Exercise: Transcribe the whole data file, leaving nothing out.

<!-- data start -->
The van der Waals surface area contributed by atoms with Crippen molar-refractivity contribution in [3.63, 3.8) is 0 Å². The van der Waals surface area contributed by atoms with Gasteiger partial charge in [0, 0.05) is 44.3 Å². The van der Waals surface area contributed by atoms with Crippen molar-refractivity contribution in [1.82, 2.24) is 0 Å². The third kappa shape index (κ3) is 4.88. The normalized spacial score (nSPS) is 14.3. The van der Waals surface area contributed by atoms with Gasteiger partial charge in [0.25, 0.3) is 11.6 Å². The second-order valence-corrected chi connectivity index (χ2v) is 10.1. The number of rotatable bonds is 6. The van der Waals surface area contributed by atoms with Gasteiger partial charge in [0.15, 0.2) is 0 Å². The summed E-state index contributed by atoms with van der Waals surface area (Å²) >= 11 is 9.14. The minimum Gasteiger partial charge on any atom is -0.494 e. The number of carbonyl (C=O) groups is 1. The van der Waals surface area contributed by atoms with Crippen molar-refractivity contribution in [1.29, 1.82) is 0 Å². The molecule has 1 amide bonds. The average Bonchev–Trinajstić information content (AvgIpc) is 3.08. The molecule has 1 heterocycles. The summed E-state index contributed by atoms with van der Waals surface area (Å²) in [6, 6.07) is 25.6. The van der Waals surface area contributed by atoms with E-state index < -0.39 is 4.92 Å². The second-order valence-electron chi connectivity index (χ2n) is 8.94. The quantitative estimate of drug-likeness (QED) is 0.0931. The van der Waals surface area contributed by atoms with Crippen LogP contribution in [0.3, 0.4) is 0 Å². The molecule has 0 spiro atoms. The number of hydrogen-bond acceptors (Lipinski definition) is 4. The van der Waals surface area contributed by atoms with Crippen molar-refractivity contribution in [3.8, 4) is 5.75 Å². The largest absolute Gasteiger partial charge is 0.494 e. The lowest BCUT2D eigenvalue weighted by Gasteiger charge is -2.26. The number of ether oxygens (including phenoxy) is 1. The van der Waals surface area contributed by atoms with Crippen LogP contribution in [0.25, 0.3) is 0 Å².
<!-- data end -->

The van der Waals surface area contributed by atoms with Crippen molar-refractivity contribution in [3.63, 3.8) is 0 Å². The van der Waals surface area contributed by atoms with Gasteiger partial charge in [0, 0.05) is 44.3 Å². The van der Waals surface area contributed by atoms with Crippen molar-refractivity contribution in [1.82, 2.24) is 0 Å². The third kappa shape index (κ3) is 4.88. The normalized spacial score (nSPS) is 14.3. The van der Waals surface area contributed by atoms with Gasteiger partial charge in [0.25, 0.3) is 11.6 Å². The second-order valence-corrected chi connectivity index (χ2v) is 10.1. The number of rotatable bonds is 6. The van der Waals surface area contributed by atoms with Gasteiger partial charge in [0.15, 0.2) is 0 Å². The summed E-state index contributed by atoms with van der Waals surface area (Å²) >= 11 is 9.14. The minimum Gasteiger partial charge on any atom is -0.494 e. The number of carbonyl (C=O) groups is 1. The van der Waals surface area contributed by atoms with Crippen molar-refractivity contribution in [1.29, 1.82) is 0 Å². The molecule has 1 amide bonds. The average Bonchev–Trinajstić information content (AvgIpc) is 3.08. The molecule has 1 heterocycles. The summed E-state index contributed by atoms with van der Waals surface area (Å²) in [6, 6.07) is 25.6. The van der Waals surface area contributed by atoms with E-state index < -0.39 is 4.92 Å². The second-order valence-electron chi connectivity index (χ2n) is 8.94. The quantitative estimate of drug-likeness (QED) is 0.0931. The van der Waals surface area contributed by atoms with Crippen LogP contribution in [0.3, 0.4) is 0 Å². The molecule has 0 spiro atoms. The number of hydrogen-bond acceptors (Lipinski definition) is 4. The van der Waals surface area contributed by atoms with Crippen molar-refractivity contribution in [3.8, 4) is 5.75 Å². The largest absolute Gasteiger partial charge is 0.494 e. The lowest BCUT2D eigenvalue weighted by Gasteiger charge is -2.26. The number of ether oxygens (including phenoxy) is 1. The van der Waals surface area contributed by atoms with Crippen LogP contribution in [0.25, 0.3) is 0 Å².